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Ways to Save on Your Cholesterol-Lowering Medications

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Updated September 15, 2013

Written or reviewed by a board-certified physician. See About.com's Medical Review Board.

Ways to Save on Your Cholesterol-Lowering Medications

Cholesterol-lowering drugs can be expensive, but there are ways you can save money -- and take your meds.

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Prescription drugs can be costly, especially when you have other expenses to contend with, such as bills, job loss, or accumulating debts. In extreme cases, you may be tempted to skip your cholesterol-lowering medications in an effort to save money. Unfortunately, doing this could cost you more money in the future. High cholesterol levels could lead to a heart attack or a stroke if left untreated.

The good news is that there are many ways to save on medications for lowering your cholesterol. So if you find yourself pinching pennies -- and it’s interfering with your ability to take your cholesterol medication regularly – try one of the methods listed below. Taking your medication as prescribed will help you to keep your cholesterol levels low and will also lower your risk of heart disease.

Ask for Samples

Drug representatives sometimes give prescription drug samples to healthcare providers’ offices. If you are having trouble affording your cholesterol medication, ask your healthcare provider if he has samples of your medication available to provide to you. While this is only a temporary solution, it can help you to secure funds until you are able to purchase your medication.

Request Generic

Generic medications are mostly cheaper than brand name cholesterol-lowering medications. They are approved by the Food and Drug Administration (FDA) and are rated equivalent in effectiveness and active ingredient content to lower your cholesterol. While some cholesterol-lowering medications are not available in generic versions yet, there are many cholesterol drugs that are. Ask your healthcare provider or pharmacist if the medication you are taking is available in generic form. Even if you have insurance, filling your prescriptions in generic will usually result in lower insurance co-pays.

Prescription Savings Plans

Many pharmacies have prescription savings plans available – especially if you do not have insurance that pays for your medications. These plans range from a flat fee on certain medications to providing a discount on your drugs. Check with your pharmacy to see if they have a prescription savings program and if your medication is covered on this program.

Ask for More Pills Per Prescription

In most cases, purchasing more pills per prescription could result in lower cost per pill. Therefore, instead of having a monthly prescription of 30 pills, ask your healthcare provider to write for a three-month prescription of 90 pills purchased at a time to save you money. If you have insurance, some companies will also enable you save money on a three-month supply on medications.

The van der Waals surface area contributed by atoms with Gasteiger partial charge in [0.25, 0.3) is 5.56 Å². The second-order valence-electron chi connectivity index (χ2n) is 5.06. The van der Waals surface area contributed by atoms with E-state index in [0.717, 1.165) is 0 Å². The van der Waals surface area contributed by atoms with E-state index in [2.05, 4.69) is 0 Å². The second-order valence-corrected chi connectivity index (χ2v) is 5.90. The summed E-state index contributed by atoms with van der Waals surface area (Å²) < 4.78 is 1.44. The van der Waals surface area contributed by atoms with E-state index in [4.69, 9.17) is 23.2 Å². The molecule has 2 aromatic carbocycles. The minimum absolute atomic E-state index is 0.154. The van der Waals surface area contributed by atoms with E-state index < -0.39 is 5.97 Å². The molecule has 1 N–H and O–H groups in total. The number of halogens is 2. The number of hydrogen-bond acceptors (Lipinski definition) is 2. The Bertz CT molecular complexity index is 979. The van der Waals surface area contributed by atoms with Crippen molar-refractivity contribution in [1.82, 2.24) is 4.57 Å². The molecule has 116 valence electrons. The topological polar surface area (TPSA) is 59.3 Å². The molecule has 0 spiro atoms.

Split Your Pills in Half

Another way to save on your medications is to split your pills in half. Never do this on your own without consulting with your healthcare provider first, since taking the appropriate dose for lowering your cholesterol is important and some of your pills cannot be cut in half. For instance, if you are taking Lipitor 10 mg daily, your healthcare provider can write your prescription for Lipitor 20 mg, taking one-half of a tablet daily. You can cut your pills in half by purchasing an inexpensive pill-splitter from a pharmacy department. If you do not feel comfortable enough to accurately cut the tablets in half, ask your pharmacy to do this for you.

Prescription Assistance Programs

Some companies, especially those that manufacture medications that are only available as a brand name, have assistance programs available that will help you to pay for your medication. While most of these programs require you to be in a certain income bracket to qualify, they can significantly cut the cost you pay on your cholesterol-lowering medication each month – especially if you do not have insurance to cover your prescription drugs.

Talk to Your Healthcare Provider

Lastly, if you’re not compliant with your medications due to cost, be honest with your healthcare provider about this. Your healthcare provider isn’t psychic, and may not know that you are having trouble affording your medication. He or she may be able to switch you to a cheaper cholesterol-lowering medication or may find alternative ways for you to save on your medications each month. Not only will this allow you to take your medications as prescribed – it can help you to lower your risk of heart disease.

Sources:

Dipiro JT, Talbert RL. Pharmacotherapy: A Pathophysiological Approach, 6th ed 2005.

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